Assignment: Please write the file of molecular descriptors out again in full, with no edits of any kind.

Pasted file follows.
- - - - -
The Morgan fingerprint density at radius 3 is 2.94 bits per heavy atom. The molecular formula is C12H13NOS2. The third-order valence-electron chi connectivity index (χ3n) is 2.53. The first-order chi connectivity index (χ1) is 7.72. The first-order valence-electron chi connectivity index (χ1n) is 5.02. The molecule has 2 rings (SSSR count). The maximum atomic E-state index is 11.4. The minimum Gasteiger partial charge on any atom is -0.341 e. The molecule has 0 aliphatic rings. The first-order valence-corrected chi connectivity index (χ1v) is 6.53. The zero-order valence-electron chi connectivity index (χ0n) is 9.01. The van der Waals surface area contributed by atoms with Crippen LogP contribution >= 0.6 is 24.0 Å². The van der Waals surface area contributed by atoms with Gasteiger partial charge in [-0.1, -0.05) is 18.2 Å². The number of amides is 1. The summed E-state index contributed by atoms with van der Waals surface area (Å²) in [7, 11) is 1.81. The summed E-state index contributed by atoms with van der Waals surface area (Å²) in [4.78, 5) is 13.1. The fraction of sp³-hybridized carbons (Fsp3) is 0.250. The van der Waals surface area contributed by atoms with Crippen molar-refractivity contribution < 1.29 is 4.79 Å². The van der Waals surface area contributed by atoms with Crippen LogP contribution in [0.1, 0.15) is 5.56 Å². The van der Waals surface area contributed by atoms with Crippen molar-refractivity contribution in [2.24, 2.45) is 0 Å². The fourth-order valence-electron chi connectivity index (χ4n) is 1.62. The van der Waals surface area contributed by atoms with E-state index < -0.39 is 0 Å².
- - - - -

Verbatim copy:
The Morgan fingerprint density at radius 3 is 2.94 bits per heavy atom. The molecular formula is C12H13NOS2. The third-order valence-electron chi connectivity index (χ3n) is 2.53. The first-order chi connectivity index (χ1) is 7.72. The first-order valence-electron chi connectivity index (χ1n) is 5.02. The molecule has 2 rings (SSSR count). The maximum atomic E-state index is 11.4. The minimum Gasteiger partial charge on any atom is -0.341 e. The molecule has 0 aliphatic rings. The first-order valence-corrected chi connectivity index (χ1v) is 6.53. The zero-order valence-electron chi connectivity index (χ0n) is 9.01. The van der Waals surface area contributed by atoms with Crippen LogP contribution >= 0.6 is 24.0 Å². The van der Waals surface area contributed by atoms with Gasteiger partial charge in [-0.1, -0.05) is 18.2 Å². The number of amides is 1. The summed E-state index contributed by atoms with van der Waals surface area (Å²) in [7, 11) is 1.81. The summed E-state index contributed by atoms with van der Waals surface area (Å²) in [4.78, 5) is 13.1. The fraction of sp³-hybridized carbons (Fsp3) is 0.250. The van der Waals surface area contributed by atoms with Crippen molar-refractivity contribution < 1.29 is 4.79 Å². The van der Waals surface area contributed by atoms with Crippen LogP contribution in [0.1, 0.15) is 5.56 Å². The van der Waals surface area contributed by atoms with Crippen molar-refractivity contribution in [2.24, 2.45) is 0 Å². The fourth-order valence-electron chi connectivity index (χ4n) is 1.62. The van der Waals surface area contributed by atoms with E-state index < -0.39 is 0 Å².